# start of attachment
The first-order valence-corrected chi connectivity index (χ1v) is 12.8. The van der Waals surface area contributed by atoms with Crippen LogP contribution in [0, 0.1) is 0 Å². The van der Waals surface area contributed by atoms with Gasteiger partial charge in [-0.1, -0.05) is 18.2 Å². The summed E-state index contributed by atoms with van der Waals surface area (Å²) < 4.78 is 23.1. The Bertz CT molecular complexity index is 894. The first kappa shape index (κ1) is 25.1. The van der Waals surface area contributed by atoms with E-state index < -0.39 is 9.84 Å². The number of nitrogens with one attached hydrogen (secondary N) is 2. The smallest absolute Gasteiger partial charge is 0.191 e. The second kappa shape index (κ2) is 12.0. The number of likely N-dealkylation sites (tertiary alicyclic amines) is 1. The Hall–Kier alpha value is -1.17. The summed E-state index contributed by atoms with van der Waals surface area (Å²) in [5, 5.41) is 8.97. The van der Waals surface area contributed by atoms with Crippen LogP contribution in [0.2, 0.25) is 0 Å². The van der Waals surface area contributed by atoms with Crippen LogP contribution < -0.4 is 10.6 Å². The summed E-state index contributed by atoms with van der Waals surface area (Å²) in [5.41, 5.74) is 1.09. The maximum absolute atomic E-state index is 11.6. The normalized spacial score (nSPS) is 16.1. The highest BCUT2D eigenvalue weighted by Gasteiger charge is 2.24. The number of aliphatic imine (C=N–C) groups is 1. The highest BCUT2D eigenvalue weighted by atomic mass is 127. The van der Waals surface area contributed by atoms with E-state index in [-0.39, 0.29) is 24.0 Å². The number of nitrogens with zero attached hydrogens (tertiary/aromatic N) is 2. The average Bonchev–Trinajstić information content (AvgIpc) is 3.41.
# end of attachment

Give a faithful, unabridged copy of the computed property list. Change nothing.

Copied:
The first-order valence-corrected chi connectivity index (χ1v) is 12.8. The van der Waals surface area contributed by atoms with Crippen LogP contribution in [0, 0.1) is 0 Å². The van der Waals surface area contributed by atoms with Gasteiger partial charge in [-0.1, -0.05) is 18.2 Å². The summed E-state index contributed by atoms with van der Waals surface area (Å²) < 4.78 is 23.1. The Bertz CT molecular complexity index is 894. The first kappa shape index (κ1) is 25.1. The van der Waals surface area contributed by atoms with E-state index < -0.39 is 9.84 Å². The number of nitrogens with one attached hydrogen (secondary N) is 2. The smallest absolute Gasteiger partial charge is 0.191 e. The second kappa shape index (κ2) is 12.0. The number of likely N-dealkylation sites (tertiary alicyclic amines) is 1. The Hall–Kier alpha value is -1.17. The summed E-state index contributed by atoms with van der Waals surface area (Å²) in [5, 5.41) is 8.97. The van der Waals surface area contributed by atoms with Crippen LogP contribution in [0.2, 0.25) is 0 Å². The van der Waals surface area contributed by atoms with Crippen LogP contribution < -0.4 is 10.6 Å². The summed E-state index contributed by atoms with van der Waals surface area (Å²) in [5.41, 5.74) is 1.09. The maximum absolute atomic E-state index is 11.6. The normalized spacial score (nSPS) is 16.1. The highest BCUT2D eigenvalue weighted by Gasteiger charge is 2.24. The number of aliphatic imine (C=N–C) groups is 1. The highest BCUT2D eigenvalue weighted by atomic mass is 127. The van der Waals surface area contributed by atoms with E-state index in [-0.39, 0.29) is 24.0 Å². The number of nitrogens with zero attached hydrogens (tertiary/aromatic N) is 2. The average Bonchev–Trinajstić information content (AvgIpc) is 3.41.